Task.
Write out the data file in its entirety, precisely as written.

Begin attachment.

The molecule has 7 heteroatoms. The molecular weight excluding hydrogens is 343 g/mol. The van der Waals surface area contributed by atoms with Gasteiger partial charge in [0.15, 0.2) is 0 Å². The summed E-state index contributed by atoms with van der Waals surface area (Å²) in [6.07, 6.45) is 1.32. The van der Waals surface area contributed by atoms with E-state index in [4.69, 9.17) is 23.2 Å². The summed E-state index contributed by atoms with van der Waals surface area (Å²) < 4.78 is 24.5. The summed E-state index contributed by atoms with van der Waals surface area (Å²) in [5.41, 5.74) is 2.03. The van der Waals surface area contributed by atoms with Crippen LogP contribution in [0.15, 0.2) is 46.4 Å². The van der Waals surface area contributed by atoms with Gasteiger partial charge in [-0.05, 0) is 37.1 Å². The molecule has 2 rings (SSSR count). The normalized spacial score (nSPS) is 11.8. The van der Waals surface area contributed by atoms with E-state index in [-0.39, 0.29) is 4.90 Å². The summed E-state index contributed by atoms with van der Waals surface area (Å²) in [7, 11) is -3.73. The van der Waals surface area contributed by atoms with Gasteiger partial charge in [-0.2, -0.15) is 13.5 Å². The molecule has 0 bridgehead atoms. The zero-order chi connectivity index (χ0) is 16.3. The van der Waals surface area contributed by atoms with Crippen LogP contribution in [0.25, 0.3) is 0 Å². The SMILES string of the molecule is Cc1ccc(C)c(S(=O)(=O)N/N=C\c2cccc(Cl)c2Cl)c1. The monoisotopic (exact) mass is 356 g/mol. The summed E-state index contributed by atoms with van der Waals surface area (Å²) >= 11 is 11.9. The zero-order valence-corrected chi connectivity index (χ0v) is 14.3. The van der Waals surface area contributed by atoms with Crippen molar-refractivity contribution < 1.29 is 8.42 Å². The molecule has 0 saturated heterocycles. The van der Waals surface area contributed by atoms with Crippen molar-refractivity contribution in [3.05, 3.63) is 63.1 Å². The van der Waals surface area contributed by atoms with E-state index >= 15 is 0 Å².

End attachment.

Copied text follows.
The molecule has 7 heteroatoms. The molecular weight excluding hydrogens is 343 g/mol. The van der Waals surface area contributed by atoms with Gasteiger partial charge in [0.15, 0.2) is 0 Å². The summed E-state index contributed by atoms with van der Waals surface area (Å²) in [6.07, 6.45) is 1.32. The van der Waals surface area contributed by atoms with E-state index in [4.69, 9.17) is 23.2 Å². The summed E-state index contributed by atoms with van der Waals surface area (Å²) < 4.78 is 24.5. The summed E-state index contributed by atoms with van der Waals surface area (Å²) in [5.41, 5.74) is 2.03. The van der Waals surface area contributed by atoms with Crippen LogP contribution in [0.15, 0.2) is 46.4 Å². The van der Waals surface area contributed by atoms with Gasteiger partial charge in [-0.05, 0) is 37.1 Å². The molecule has 2 rings (SSSR count). The normalized spacial score (nSPS) is 11.8. The van der Waals surface area contributed by atoms with E-state index in [-0.39, 0.29) is 4.90 Å². The summed E-state index contributed by atoms with van der Waals surface area (Å²) in [7, 11) is -3.73. The van der Waals surface area contributed by atoms with Gasteiger partial charge in [-0.2, -0.15) is 13.5 Å². The molecule has 0 bridgehead atoms. The zero-order chi connectivity index (χ0) is 16.3. The van der Waals surface area contributed by atoms with Crippen LogP contribution in [0.25, 0.3) is 0 Å². The SMILES string of the molecule is Cc1ccc(C)c(S(=O)(=O)N/N=C\c2cccc(Cl)c2Cl)c1. The monoisotopic (exact) mass is 356 g/mol. The summed E-state index contributed by atoms with van der Waals surface area (Å²) >= 11 is 11.9. The zero-order valence-corrected chi connectivity index (χ0v) is 14.3. The van der Waals surface area contributed by atoms with Crippen molar-refractivity contribution < 1.29 is 8.42 Å². The molecule has 0 saturated heterocycles. The van der Waals surface area contributed by atoms with Crippen molar-refractivity contribution in [3.05, 3.63) is 63.1 Å². The van der Waals surface area contributed by atoms with E-state index >= 15 is 0 Å².